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  • Writer's pictureEsther Brownwood

Seriously, joy?


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1a: the emotion evoked by well-being, success, or good fortune or by the prospect of possessing what one desires : delight

2: a state of happiness or felicity : bliss

3: a source or cause of delight


joyed; joying; joys

intransitive verb

: to experience great pleasure or delight : rejoice

Dear Friends,

While sitting in meditation, I came across a realization that I’ve had before. It’s strange and wonderful to me that we can rediscover things, yet they can still feel brand new. What I came to understand is that life is all about joy. After all, our inherent birthright is to be joyful.

Joy is a word that I feel I do not use often enough. It strikes me in different ways, because number one: it is a part of my Grandmother’s name; and two: why wouldn’t I use a word for an emotion that is felt every day?

Of course, the parallel isn’t lost on me. I don’t use the word joy a lot, because I don’t often mindfully feel it. As a species we have evolved to “see” the negative. We had to be ready for the threat to come at us at any given moment. Even though we are not facing the same threats as our ancestors did, we’re still stuck dwelling on the dangers.

The word joy can feel like such an elusive term, reserved only for special occasions.

In my meditative state, I rediscovered that joy is not just something that comes because you accomplished something, or got something you wanted.

Joy is available to us in every moment, in every interaction, and observation. Joy is opening your eyes, watching the birds fly through your window, feeling water rushing over your skin, seeing a big smile, or simply being.

Appreciating life as it is. For all its pain and sadness and negativity, it is still all we have.

Joy is a lens we can put on at any time. And though it doesn’t always feel available to us, I promise you it is. It is recognizing the blessing of life itself, even if there are negative emotions underneath. In fact, it is the ability to be thankful even for the negativity, because that too is just another expression of this life.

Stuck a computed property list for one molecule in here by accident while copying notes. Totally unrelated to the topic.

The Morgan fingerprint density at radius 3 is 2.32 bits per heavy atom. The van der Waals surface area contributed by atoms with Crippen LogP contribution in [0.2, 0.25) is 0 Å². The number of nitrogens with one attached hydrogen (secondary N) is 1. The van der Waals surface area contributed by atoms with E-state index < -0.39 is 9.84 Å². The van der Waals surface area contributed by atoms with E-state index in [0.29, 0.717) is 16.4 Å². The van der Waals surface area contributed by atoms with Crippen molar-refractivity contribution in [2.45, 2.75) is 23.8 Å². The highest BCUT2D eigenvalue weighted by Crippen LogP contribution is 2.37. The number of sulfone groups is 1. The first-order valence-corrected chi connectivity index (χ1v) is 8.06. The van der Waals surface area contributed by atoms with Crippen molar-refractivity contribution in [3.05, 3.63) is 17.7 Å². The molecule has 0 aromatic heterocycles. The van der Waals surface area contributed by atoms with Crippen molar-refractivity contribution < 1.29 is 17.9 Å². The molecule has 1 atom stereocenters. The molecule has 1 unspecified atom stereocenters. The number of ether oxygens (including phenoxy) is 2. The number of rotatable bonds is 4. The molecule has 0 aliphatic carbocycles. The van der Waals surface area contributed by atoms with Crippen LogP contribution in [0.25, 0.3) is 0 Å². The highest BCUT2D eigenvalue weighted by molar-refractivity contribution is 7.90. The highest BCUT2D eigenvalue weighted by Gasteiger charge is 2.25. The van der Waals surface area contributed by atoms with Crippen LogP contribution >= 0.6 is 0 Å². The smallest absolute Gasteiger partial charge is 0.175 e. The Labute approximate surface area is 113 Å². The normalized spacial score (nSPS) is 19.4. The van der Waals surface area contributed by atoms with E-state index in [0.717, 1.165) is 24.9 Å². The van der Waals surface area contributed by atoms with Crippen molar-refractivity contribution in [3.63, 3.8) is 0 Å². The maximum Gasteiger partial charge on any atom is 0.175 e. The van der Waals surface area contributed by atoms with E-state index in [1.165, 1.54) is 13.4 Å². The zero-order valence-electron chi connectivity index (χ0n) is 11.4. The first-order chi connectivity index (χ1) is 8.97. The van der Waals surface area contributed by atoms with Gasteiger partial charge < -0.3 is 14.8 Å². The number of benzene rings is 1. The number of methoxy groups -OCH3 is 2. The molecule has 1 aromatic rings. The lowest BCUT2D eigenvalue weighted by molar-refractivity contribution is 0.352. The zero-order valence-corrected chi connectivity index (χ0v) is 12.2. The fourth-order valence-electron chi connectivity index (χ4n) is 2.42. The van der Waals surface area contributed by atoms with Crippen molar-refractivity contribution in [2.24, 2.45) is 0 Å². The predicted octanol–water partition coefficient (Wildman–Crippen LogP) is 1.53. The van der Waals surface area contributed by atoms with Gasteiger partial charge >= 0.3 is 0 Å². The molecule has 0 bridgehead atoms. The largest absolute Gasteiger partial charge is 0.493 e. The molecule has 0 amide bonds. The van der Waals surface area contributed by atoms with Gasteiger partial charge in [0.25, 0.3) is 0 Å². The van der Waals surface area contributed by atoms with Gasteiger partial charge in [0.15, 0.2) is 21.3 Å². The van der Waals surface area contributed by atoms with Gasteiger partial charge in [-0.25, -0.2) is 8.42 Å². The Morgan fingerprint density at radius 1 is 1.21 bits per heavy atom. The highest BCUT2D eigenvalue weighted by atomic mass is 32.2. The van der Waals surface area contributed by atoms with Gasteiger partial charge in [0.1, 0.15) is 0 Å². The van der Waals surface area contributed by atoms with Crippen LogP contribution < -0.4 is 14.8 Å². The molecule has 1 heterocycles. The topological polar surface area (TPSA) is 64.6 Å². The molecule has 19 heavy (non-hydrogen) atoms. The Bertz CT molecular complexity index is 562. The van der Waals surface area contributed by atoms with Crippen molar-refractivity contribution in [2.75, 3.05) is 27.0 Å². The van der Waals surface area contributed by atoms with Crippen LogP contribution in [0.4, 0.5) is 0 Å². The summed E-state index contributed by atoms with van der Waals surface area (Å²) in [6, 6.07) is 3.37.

How wonderful is it to be alive in this world, in this time, with these people.

It is a miracle that we get to exist at all, and all the over-complication of : Do I deserve this? Have I done enough? What next?

These questions and doubts are exactly the things that limit our experience of joy. Trust me, you deserve to feel joy in every single moment, for no special reason, except that you are.

I’ve realized I can be sad yet and still joyful, I can be angry and joyful, I can hurt and yet be joyful if there is a part of me tapped into the luxury of life itself.

In a culture where information is currency and being “serious” is the baseline. Learning to play, have fun, reconnect to your innocence, and to the present moment is instrumental to survival. We often look down on these qualities as if they are a waste of time. From the perspective of time, we couldn’t be further off. Tomorrow is not promised. Rationalizing joy away from your life will not help you be more successful; it will only make the road you’re on even harder.

Life is too short to not let yourself be silly, to not savor every flavor of sweetness that comes

your way, to not believe in romance, and it’s definitely too short to shy away from joy.

So my challenge for you today is: Observe joy in nature and in the people around you, in strangers and friends alike. We are all living in vast states of experiences that can change at any given moment. Allow the joy of others to infect you, and let your own joy spread outwards in turn.

I hope this message is a welcome reminder on the journey. Never forget: I love you.

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